Goat is the GOAT: Celebrating an Overlooked Festive Meat

By George Stern (Lubbock, TX)

Another holiday season reels boozily towards its close, boasting the usual carnivore’s cornucopia: lamb, ham, duck, goose, roast (of beef or pork), turkey…

But no goat anywhere, and this Jamaican, by way of Texas, by way of Florida, is disappointed. Again.

I like to imagine that the first person ever to knock a goat on the head, butcher it, season it, and roast it low and slow – did so out of pure aggravation. Goat, after all, carry quite a reputation: ornery, meddlesome, destructive, too clever, even devilish.

In my fantasy the mythical first goat-eater’s aggravation melts away like a layer of clean goat fat at the first bite, for lo, it was flippin’ delicious!

Reality, alas, is far less prosaic.

Goats were domesticated between 9,000 – 11,000 years ago, making them fine candidates for “world’s oldest domestic animal species.“ In a similar way, the “meat or milk?“ debate is apparently a question food historians and anthropologist like to ponder.

George Stern (posing with a goat he purchased from Adrienne Flohr, Panhandle View Farm, Ropesville, TX) is a deaf blind Afro-Caribbean immigrant living in Lubbock, TX, interested in all things food, linguistics, and social justice. As a French major in college and someone more generally embedded in the Black and immigrant experience in the U.S., George’s particular interest is in the civic power of food, i.e., the power of food and food ways to develop politically, financially, and environmentally strong communities. 

In goat’s case, the jury tends to skew towards milk (and its many delightful byproduct) as a principal motive for domestication.

Today, goat production worldwide is indisputably meat focused, coming in as the fifth most-consumed meat in 2021, just behind lamb.  Almost none of this popularity comes from the United States, however, where, with the exception of a few “ethnic“ enclaves–goat is more associated with petting zoos, fancy cheese aisles, and handmade soap at farmers’ markets. One issue is that in a land where mild, tender meat like pork, chicken, and white fish still reign supreme, goat suffered from its reputation as a tough, gamey meat.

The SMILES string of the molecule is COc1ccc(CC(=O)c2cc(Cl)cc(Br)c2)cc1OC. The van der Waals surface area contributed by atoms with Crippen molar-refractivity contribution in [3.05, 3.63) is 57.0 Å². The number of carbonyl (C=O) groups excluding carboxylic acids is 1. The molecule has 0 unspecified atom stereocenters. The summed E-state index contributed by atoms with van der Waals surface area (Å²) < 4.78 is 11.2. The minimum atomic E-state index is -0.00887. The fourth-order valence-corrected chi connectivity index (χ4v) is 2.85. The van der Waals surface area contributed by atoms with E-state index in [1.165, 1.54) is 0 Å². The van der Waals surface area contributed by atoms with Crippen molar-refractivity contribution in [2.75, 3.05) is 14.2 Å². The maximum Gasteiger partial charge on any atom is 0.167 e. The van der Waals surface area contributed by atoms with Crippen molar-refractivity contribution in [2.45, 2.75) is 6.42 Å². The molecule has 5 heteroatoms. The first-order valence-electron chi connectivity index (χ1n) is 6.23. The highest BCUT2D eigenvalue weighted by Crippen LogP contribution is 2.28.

Another is that goats, with their irrepressible free-range habit, unspecializable diet, and smaller heard structures, just don’t fit into the mass-producing, factory-farming model very well. Indeed, there aren’t even any growth hormones approved for use on goats, effectively limiting the extent to which they can be turned into hyper-efficient, meat and dairy producing machines.

So, yes, goat meat does have some… personality (more than chicken, less than lamb), and does require intentionality and TLC to take it in the many delicious directions it can go – but no more so than ribs or brisket, and it’s much more forgiving than turkey. And, yes, sourcing goat meat is generally a more involved endeavor than grabbing a pork shoulder from the supermarket, especially in areas without large Latin, Caribbean, Indian (subcontinental), or Middle Eastern community.

But you know, it was worth every text, phone call, dollar, and last-minute schedule alteration, not just for the delicious tri-tip tender chunks of meat (see photo), but also because it put me in touch with two of our local producers. People who love what they do, starts in how they treat their land, and ends in how they treat their customers.

To get the variety and the quantity of cuts I wanted, I had to contact the local farmer and reserve a whole goat. Which ended up involving another farm family and a butcher that the first farmer knew.

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